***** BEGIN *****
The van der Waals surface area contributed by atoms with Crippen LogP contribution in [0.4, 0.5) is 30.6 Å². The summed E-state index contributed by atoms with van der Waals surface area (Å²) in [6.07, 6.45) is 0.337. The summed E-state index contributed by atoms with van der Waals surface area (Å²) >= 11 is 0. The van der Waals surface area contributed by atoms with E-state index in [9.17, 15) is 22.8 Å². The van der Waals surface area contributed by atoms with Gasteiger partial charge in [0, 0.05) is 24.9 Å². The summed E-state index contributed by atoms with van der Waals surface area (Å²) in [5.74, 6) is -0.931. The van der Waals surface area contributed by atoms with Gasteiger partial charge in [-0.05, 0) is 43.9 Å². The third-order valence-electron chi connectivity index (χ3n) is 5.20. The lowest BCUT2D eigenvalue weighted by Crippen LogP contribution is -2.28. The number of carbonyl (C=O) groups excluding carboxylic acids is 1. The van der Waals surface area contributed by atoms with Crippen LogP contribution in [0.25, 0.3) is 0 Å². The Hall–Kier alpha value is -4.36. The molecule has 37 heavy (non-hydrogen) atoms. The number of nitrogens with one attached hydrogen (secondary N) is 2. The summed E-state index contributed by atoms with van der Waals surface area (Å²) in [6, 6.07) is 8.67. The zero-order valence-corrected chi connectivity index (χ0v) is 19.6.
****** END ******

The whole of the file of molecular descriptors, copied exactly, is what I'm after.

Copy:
The van der Waals surface area contributed by atoms with Crippen LogP contribution in [0.4, 0.5) is 30.6 Å². The summed E-state index contributed by atoms with van der Waals surface area (Å²) in [6.07, 6.45) is 0.337. The summed E-state index contributed by atoms with van der Waals surface area (Å²) >= 11 is 0. The van der Waals surface area contributed by atoms with E-state index in [9.17, 15) is 22.8 Å². The van der Waals surface area contributed by atoms with Gasteiger partial charge in [0, 0.05) is 24.9 Å². The summed E-state index contributed by atoms with van der Waals surface area (Å²) in [5.74, 6) is -0.931. The van der Waals surface area contributed by atoms with Gasteiger partial charge in [-0.05, 0) is 43.9 Å². The third-order valence-electron chi connectivity index (χ3n) is 5.20. The lowest BCUT2D eigenvalue weighted by Crippen LogP contribution is -2.28. The number of carbonyl (C=O) groups excluding carboxylic acids is 1. The van der Waals surface area contributed by atoms with Crippen LogP contribution in [0.25, 0.3) is 0 Å². The Hall–Kier alpha value is -4.36. The molecule has 37 heavy (non-hydrogen) atoms. The number of nitrogens with one attached hydrogen (secondary N) is 2. The summed E-state index contributed by atoms with van der Waals surface area (Å²) in [6, 6.07) is 8.67. The zero-order valence-corrected chi connectivity index (χ0v) is 19.6.